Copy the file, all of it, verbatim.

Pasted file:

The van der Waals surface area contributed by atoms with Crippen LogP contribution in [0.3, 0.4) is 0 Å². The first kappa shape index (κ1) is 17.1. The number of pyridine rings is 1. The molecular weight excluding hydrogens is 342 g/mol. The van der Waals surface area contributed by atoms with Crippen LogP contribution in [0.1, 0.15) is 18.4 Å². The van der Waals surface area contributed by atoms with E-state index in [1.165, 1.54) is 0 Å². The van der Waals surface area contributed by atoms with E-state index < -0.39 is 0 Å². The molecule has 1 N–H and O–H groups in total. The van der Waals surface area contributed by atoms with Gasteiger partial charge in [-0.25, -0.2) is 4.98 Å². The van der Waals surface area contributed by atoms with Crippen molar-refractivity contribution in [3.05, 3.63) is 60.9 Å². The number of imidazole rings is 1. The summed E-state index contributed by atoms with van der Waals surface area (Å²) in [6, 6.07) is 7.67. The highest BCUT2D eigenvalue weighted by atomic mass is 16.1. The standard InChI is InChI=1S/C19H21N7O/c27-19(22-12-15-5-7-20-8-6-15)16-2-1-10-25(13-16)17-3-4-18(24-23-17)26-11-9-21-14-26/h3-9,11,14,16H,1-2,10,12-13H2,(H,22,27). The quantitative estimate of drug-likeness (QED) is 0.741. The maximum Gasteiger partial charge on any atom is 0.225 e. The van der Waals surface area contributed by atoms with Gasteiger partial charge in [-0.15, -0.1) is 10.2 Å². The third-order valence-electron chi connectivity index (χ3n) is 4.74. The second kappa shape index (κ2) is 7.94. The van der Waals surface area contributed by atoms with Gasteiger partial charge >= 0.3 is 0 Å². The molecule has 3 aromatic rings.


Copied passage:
The van der Waals surface area contributed by atoms with Crippen LogP contribution in [0.3, 0.4) is 0 Å². The first kappa shape index (κ1) is 17.1. The number of pyridine rings is 1. The molecular weight excluding hydrogens is 342 g/mol. The van der Waals surface area contributed by atoms with Crippen LogP contribution in [0.1, 0.15) is 18.4 Å². The van der Waals surface area contributed by atoms with E-state index in [1.165, 1.54) is 0 Å². The van der Waals surface area contributed by atoms with E-state index < -0.39 is 0 Å². The molecule has 1 N–H and O–H groups in total. The van der Waals surface area contributed by atoms with Gasteiger partial charge in [-0.25, -0.2) is 4.98 Å². The van der Waals surface area contributed by atoms with Crippen molar-refractivity contribution in [3.05, 3.63) is 60.9 Å². The number of imidazole rings is 1. The summed E-state index contributed by atoms with van der Waals surface area (Å²) in [6, 6.07) is 7.67. The highest BCUT2D eigenvalue weighted by atomic mass is 16.1. The standard InChI is InChI=1S/C19H21N7O/c27-19(22-12-15-5-7-20-8-6-15)16-2-1-10-25(13-16)17-3-4-18(24-23-17)26-11-9-21-14-26/h3-9,11,14,16H,1-2,10,12-13H2,(H,22,27). The quantitative estimate of drug-likeness (QED) is 0.741. The maximum Gasteiger partial charge on any atom is 0.225 e. The van der Waals surface area contributed by atoms with Gasteiger partial charge in [-0.15, -0.1) is 10.2 Å². The third-order valence-electron chi connectivity index (χ3n) is 4.74. The second kappa shape index (κ2) is 7.94. The van der Waals surface area contributed by atoms with Gasteiger partial charge >= 0.3 is 0 Å². The molecule has 3 aromatic rings.